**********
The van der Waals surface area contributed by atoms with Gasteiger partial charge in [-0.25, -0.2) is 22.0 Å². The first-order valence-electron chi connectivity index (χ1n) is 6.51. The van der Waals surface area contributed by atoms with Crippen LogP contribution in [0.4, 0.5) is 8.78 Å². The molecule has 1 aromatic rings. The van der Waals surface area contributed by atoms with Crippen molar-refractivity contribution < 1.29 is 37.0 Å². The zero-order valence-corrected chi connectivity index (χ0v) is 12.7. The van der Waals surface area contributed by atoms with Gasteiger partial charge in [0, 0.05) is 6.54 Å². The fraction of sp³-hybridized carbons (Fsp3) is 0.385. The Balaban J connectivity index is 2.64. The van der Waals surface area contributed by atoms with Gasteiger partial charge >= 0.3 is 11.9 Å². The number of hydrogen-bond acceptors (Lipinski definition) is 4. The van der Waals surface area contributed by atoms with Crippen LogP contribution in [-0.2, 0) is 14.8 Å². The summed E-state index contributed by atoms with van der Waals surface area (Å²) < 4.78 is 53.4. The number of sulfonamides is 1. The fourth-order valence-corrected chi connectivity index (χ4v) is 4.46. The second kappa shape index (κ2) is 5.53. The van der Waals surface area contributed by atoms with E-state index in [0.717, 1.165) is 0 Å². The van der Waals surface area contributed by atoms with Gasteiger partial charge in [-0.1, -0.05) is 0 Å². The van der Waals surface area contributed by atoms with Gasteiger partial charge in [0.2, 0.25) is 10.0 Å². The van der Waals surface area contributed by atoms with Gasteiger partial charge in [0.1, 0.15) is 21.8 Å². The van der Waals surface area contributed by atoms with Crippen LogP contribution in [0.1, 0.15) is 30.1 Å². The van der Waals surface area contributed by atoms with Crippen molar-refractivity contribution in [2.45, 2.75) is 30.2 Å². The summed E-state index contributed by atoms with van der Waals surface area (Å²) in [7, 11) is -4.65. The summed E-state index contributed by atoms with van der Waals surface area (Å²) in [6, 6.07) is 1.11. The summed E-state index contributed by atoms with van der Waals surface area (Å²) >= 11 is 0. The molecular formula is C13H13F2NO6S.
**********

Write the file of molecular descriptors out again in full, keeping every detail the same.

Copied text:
The van der Waals surface area contributed by atoms with Gasteiger partial charge in [-0.25, -0.2) is 22.0 Å². The first-order valence-electron chi connectivity index (χ1n) is 6.51. The van der Waals surface area contributed by atoms with Crippen LogP contribution in [0.4, 0.5) is 8.78 Å². The molecule has 1 aromatic rings. The van der Waals surface area contributed by atoms with Crippen molar-refractivity contribution < 1.29 is 37.0 Å². The zero-order valence-corrected chi connectivity index (χ0v) is 12.7. The van der Waals surface area contributed by atoms with Gasteiger partial charge in [0, 0.05) is 6.54 Å². The fraction of sp³-hybridized carbons (Fsp3) is 0.385. The Balaban J connectivity index is 2.64. The van der Waals surface area contributed by atoms with Gasteiger partial charge >= 0.3 is 11.9 Å². The number of hydrogen-bond acceptors (Lipinski definition) is 4. The van der Waals surface area contributed by atoms with Crippen LogP contribution in [-0.2, 0) is 14.8 Å². The summed E-state index contributed by atoms with van der Waals surface area (Å²) < 4.78 is 53.4. The number of sulfonamides is 1. The fourth-order valence-corrected chi connectivity index (χ4v) is 4.46. The second kappa shape index (κ2) is 5.53. The van der Waals surface area contributed by atoms with E-state index in [0.717, 1.165) is 0 Å². The van der Waals surface area contributed by atoms with Gasteiger partial charge in [-0.1, -0.05) is 0 Å². The van der Waals surface area contributed by atoms with Gasteiger partial charge in [0.2, 0.25) is 10.0 Å². The van der Waals surface area contributed by atoms with Gasteiger partial charge in [0.1, 0.15) is 21.8 Å². The van der Waals surface area contributed by atoms with Crippen LogP contribution in [0.1, 0.15) is 30.1 Å². The van der Waals surface area contributed by atoms with Crippen molar-refractivity contribution in [2.45, 2.75) is 30.2 Å². The summed E-state index contributed by atoms with van der Waals surface area (Å²) in [7, 11) is -4.65. The summed E-state index contributed by atoms with van der Waals surface area (Å²) in [6, 6.07) is 1.11. The summed E-state index contributed by atoms with van der Waals surface area (Å²) >= 11 is 0. The molecular formula is C13H13F2NO6S.